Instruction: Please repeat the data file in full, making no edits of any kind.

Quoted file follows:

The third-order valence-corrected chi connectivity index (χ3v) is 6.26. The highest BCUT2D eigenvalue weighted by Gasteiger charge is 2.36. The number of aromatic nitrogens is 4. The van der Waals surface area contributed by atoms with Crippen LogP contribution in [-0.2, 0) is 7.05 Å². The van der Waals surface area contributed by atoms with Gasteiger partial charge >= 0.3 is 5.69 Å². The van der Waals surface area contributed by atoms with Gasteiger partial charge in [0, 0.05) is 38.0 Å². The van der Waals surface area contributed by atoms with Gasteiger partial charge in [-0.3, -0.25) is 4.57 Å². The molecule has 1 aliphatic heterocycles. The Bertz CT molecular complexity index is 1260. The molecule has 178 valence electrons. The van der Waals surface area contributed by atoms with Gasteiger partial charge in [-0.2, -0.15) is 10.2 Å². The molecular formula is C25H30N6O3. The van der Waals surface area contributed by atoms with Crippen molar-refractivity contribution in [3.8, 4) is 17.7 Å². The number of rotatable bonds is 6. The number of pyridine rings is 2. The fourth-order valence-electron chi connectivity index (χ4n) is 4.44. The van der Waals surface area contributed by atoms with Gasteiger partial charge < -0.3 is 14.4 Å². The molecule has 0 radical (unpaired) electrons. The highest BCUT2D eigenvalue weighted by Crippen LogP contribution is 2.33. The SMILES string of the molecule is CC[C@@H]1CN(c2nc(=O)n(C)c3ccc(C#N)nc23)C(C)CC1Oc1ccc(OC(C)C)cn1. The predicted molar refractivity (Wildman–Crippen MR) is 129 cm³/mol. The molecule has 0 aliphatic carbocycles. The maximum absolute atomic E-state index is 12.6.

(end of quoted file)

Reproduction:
The third-order valence-corrected chi connectivity index (χ3v) is 6.26. The highest BCUT2D eigenvalue weighted by Gasteiger charge is 2.36. The number of aromatic nitrogens is 4. The van der Waals surface area contributed by atoms with Crippen LogP contribution in [-0.2, 0) is 7.05 Å². The van der Waals surface area contributed by atoms with Gasteiger partial charge >= 0.3 is 5.69 Å². The van der Waals surface area contributed by atoms with Gasteiger partial charge in [0, 0.05) is 38.0 Å². The van der Waals surface area contributed by atoms with Gasteiger partial charge in [-0.3, -0.25) is 4.57 Å². The molecule has 1 aliphatic heterocycles. The Bertz CT molecular complexity index is 1260. The molecule has 178 valence electrons. The van der Waals surface area contributed by atoms with Gasteiger partial charge in [-0.2, -0.15) is 10.2 Å². The molecular formula is C25H30N6O3. The van der Waals surface area contributed by atoms with Crippen molar-refractivity contribution in [3.8, 4) is 17.7 Å². The number of rotatable bonds is 6. The number of pyridine rings is 2. The fourth-order valence-electron chi connectivity index (χ4n) is 4.44. The van der Waals surface area contributed by atoms with Gasteiger partial charge < -0.3 is 14.4 Å². The molecule has 0 radical (unpaired) electrons. The highest BCUT2D eigenvalue weighted by Crippen LogP contribution is 2.33. The SMILES string of the molecule is CC[C@@H]1CN(c2nc(=O)n(C)c3ccc(C#N)nc23)C(C)CC1Oc1ccc(OC(C)C)cn1. The predicted molar refractivity (Wildman–Crippen MR) is 129 cm³/mol. The molecule has 0 aliphatic carbocycles. The maximum absolute atomic E-state index is 12.6.